Shares of refining company Western Refining (NYSE:WNR) climbed 28% in November. The largest reason for the gain wasn't the news that had so many other refiners gaining ground this past month. Rather, it came following the announcement that Tesoro (NYSE:ANDV) would be buying Western for $6.4 billion.
Western Refining has been one of the most fascinating refining companies to follow over the past several years. It went from the shareholder value-killing deal of buying Giant Industries in 2006 to a heavily indebted company that made it one of the most shorted stocks on the open market. Slowly but surely, though, it paid down that debt position to the point where it was strong enough to acquire a partial stake in Northern Tier Refining in 2013, only to buy out the remaining stake this past year.
All of this led the company to have a strong set of refining assets that just happen to be close to the Bakken shale formation and the Permian Basin. As a result, it has some of the most profitable refineries in the country on a gross refining margin basis.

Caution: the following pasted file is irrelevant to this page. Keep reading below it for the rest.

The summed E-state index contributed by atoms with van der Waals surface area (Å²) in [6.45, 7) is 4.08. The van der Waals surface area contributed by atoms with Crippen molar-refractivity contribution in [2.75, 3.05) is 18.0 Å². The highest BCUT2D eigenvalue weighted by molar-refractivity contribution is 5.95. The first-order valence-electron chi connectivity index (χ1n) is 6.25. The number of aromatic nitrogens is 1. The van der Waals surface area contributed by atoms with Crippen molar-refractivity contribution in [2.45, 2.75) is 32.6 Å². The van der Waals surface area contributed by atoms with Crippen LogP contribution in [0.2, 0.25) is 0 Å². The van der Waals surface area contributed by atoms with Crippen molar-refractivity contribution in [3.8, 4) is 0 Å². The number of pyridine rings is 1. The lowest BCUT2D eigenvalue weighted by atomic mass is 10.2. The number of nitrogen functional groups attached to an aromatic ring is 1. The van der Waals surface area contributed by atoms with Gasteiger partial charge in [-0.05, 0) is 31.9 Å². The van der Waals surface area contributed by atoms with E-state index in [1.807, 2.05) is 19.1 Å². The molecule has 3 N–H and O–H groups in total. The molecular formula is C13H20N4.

This is why Tesoro is buying the company. With a much more reasonable debt load than in prior years and a rather enviable set of assets, it adds to Tesoro's position as a westerncentric refining company that is now on par with some of the other major independent refiners in terms of refining capacity.
For shareholders, the jump in share price correlates with Tesoro's offer price, which is either 0.4350 shares of Tesoro per share in Western or $37.30 per share in cash. That's a decent premium to today's shares, but it's still a bit of a discount compared to prices just a year ago when refining margins were at some of their highest in years.
While the ink isn't dry on this deal, chances are good that it will be approved. The refining market is a fragmented one in the U.S., and even with the added assets, Tesoro is still much, much smaller than many of the bigger players in the industry. While it doesn't look like Tesoro got a screaming bargain on Western -- the purchase price makes it a deal valued at an enterprise value to EBITDA of 10.9 times -- keep in mind that refining margins over the past 12 months have been very low. As a result, the company's profits have struggled. If we were to see a bit of a reversion to the mean for refining margins, then this deal may look a little better down the road.
The current stock price is ever so slightly below the cash offer, but certainly not enough for any investor to buy shares now and take the cash when the buyout takes place. There are some advantages to the deal such as a more diverse business with a larger geographic footprint and assets in refining, logistics, and retail. On the other hand, investors are going to take a big hit in terms of dividends -- Western Refining's dividend was 4.1% while Tesoro's is 2.6%.
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